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The Daily

SEC Charges Execs with Veritable Smörgåsbord of Bad Accounting Practices

Chris Gaetano
Published Date:
Oct 7, 2015
LierThe Securities and Exchange Commission (SEC) charged two executives of a now-defunct computer equipment company with so, so, so many bad accounting practices. The executives, CEO Ryan Peterson and CFO Arthur Knapp, headed the firm OCZ Technology Group Inc., which filed for bankruptcy in 2013 before officially liquidating all assets and ceasing operations this past April. 

Between 2010 and 2012, the SEC said that the two engaged in numerous fraudulent activities, enabled through deceptive accounting practices. They include: 

  • Mischaracterizing sales discounts as marketing expenses, and having employees make false documents to conceal this fact; 
  • shipping more goods to their largest customer than they could reasonable sell, and concealing the returns from OCZ's finance department and auditor so those returns wouldn't be recorded on the books and records; 
  • reclassifying cost of goods sold as research and development expenses without sufficient basis to do so; 
  • failing to capitalize labor and overhead costs in its inventory; 
  • recognizing revenue upon shipment, rather than delivery; and 
  • understating accurals for product returns.

These practices wound up inflating the company's financial results, leading to filings that stated the company was in much better shape than it actually was. The SEC said that Peterson, the CEO, profited from this by selling stock and getting a bonus based on these inflated figures. Knapp, the CFO, created or maintained the policies that allowed for this to happen in the fist place, said the SEC, failing to implement sufficient internal accounting controls and procedures that would have prevented all this.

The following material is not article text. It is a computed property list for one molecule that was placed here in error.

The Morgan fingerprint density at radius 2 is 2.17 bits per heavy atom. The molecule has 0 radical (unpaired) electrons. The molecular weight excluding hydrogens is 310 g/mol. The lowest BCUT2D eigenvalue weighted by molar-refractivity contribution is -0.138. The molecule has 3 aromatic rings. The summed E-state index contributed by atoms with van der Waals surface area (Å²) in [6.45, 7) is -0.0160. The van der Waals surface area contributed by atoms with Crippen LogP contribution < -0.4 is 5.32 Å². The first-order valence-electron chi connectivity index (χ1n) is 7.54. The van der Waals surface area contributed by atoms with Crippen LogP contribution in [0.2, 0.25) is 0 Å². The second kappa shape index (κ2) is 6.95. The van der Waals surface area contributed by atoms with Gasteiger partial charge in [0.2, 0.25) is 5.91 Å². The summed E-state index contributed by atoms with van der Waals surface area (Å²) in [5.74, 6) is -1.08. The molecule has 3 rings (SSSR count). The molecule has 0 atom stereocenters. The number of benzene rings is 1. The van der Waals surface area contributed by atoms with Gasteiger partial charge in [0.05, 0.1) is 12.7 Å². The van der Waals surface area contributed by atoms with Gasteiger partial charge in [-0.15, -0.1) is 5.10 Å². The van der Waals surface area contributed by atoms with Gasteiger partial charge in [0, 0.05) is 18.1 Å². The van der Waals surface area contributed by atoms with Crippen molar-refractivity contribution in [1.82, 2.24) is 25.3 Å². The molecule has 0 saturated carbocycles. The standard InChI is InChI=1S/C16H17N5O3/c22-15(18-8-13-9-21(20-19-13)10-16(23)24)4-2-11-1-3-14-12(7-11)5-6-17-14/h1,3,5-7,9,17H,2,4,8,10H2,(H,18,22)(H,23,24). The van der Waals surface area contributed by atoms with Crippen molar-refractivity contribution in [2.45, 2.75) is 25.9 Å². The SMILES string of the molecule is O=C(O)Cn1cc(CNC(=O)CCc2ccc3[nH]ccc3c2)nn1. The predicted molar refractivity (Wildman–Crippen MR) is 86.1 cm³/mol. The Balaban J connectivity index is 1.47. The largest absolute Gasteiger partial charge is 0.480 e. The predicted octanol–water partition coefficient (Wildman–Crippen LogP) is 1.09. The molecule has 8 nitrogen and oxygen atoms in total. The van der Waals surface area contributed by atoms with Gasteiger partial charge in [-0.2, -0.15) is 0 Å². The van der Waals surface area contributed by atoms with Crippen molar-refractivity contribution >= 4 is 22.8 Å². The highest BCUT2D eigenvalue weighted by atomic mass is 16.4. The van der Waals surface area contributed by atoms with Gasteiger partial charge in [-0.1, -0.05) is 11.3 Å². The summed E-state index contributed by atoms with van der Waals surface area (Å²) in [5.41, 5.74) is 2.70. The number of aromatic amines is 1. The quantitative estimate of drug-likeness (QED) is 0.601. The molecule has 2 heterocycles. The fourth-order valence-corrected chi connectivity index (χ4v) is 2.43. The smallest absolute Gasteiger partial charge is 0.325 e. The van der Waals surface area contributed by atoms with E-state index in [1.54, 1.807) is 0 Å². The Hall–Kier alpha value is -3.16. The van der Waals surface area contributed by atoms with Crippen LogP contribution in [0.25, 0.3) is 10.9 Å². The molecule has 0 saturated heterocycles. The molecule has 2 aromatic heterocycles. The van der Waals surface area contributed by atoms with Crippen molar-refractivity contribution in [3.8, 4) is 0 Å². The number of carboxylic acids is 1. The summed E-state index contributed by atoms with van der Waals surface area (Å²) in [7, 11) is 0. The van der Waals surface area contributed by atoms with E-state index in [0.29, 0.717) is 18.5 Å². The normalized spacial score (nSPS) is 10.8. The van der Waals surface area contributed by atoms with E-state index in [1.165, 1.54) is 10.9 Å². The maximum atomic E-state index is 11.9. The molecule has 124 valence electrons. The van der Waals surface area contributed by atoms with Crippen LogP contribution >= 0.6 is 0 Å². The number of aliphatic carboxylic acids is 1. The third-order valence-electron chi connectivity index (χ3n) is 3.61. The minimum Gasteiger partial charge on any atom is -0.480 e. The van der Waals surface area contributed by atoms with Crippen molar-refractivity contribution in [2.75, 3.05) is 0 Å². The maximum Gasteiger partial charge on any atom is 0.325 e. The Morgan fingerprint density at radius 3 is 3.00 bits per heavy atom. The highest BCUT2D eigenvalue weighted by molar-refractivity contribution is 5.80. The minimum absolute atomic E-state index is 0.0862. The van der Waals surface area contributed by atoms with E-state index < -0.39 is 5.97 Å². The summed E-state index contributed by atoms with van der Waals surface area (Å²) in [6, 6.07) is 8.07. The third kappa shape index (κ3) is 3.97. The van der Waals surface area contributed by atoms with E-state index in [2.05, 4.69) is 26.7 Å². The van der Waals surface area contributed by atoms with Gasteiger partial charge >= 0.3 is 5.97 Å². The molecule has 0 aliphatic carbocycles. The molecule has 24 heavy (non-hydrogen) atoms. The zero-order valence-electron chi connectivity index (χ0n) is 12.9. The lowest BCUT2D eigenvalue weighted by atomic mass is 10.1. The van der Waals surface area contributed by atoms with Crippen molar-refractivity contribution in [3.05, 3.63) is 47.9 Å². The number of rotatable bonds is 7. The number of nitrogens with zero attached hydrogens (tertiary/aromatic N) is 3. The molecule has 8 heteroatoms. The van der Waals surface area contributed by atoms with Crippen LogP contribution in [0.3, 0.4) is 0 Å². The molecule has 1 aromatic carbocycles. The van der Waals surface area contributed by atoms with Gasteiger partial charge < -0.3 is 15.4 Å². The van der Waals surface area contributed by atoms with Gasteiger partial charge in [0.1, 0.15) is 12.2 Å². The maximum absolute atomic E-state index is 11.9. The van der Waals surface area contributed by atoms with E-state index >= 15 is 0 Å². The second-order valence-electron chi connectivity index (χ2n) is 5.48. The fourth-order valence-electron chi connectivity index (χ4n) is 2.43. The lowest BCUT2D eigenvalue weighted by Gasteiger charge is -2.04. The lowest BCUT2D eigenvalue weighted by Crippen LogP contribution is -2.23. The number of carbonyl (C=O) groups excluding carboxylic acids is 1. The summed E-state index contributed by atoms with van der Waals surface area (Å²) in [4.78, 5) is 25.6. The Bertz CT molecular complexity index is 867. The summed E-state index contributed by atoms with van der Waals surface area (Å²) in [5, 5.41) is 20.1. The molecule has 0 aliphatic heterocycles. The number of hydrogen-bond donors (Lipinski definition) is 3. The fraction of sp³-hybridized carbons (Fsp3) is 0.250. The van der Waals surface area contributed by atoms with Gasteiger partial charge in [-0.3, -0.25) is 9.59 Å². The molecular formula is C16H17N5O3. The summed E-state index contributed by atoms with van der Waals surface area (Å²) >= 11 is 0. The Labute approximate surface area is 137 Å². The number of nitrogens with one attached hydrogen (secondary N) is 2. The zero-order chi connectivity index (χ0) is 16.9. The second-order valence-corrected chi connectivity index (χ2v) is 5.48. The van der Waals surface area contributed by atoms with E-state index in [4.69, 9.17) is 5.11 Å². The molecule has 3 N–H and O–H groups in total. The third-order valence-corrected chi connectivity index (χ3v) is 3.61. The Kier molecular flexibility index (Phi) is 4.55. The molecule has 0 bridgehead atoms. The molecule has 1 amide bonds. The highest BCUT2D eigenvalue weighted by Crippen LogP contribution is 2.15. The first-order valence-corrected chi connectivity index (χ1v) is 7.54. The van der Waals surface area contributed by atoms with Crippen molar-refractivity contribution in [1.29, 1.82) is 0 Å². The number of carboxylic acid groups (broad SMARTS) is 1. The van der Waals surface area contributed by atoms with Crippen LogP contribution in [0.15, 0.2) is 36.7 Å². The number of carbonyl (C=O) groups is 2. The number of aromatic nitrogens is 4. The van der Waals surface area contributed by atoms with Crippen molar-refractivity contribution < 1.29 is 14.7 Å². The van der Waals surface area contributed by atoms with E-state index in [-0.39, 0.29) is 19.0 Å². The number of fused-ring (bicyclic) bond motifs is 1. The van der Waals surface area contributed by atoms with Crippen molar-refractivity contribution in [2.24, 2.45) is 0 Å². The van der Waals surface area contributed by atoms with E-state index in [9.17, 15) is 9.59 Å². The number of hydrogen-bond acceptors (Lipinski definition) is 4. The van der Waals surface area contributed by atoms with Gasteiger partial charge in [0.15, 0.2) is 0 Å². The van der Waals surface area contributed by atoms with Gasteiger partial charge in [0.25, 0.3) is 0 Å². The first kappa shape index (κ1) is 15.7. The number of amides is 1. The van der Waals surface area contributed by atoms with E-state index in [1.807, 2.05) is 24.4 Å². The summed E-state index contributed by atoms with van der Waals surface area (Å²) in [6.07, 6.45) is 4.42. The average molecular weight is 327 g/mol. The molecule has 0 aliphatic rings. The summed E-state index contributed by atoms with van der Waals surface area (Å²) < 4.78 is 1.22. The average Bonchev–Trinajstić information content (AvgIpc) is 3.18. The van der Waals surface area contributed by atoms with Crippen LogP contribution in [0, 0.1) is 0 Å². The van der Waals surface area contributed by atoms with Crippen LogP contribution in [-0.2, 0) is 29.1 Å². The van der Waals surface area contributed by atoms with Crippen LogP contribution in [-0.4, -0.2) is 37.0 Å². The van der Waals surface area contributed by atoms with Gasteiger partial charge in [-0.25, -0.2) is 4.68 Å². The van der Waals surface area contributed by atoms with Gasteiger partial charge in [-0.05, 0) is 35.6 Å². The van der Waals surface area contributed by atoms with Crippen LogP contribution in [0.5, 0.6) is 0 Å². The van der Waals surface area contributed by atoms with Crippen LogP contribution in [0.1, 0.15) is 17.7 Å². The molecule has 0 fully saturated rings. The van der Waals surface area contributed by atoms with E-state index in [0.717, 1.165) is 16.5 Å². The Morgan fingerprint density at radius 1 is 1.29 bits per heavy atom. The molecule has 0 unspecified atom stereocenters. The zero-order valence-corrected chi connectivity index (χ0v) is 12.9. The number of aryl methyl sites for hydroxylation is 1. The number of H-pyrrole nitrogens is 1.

The two have been charged with violating the antifraud, certification, books and records, internal controls and clawback provisions of federal securities laws, as well as with lying to accountants, aiding and abetting the company's violations of the reporting, books and records and internal controls provisions. 

According to the complaint against Knapp, the accounting irregularities came to light shortly after negotiations with another company for a merger broke down. The company was forced to restate their revenues by over $100 million, leading its stock price to plummet, an event from which the company never recovered. 

Knapp settled with the SEC, agreeing to a permanent ban from acting as an officer or director or a public company, paying $130,000 in disgorgement, plus prejudgment interest and civil penalties, as well as foregoing any claims against OCZ for $170,000 in unpaid compensation. Peterson has not.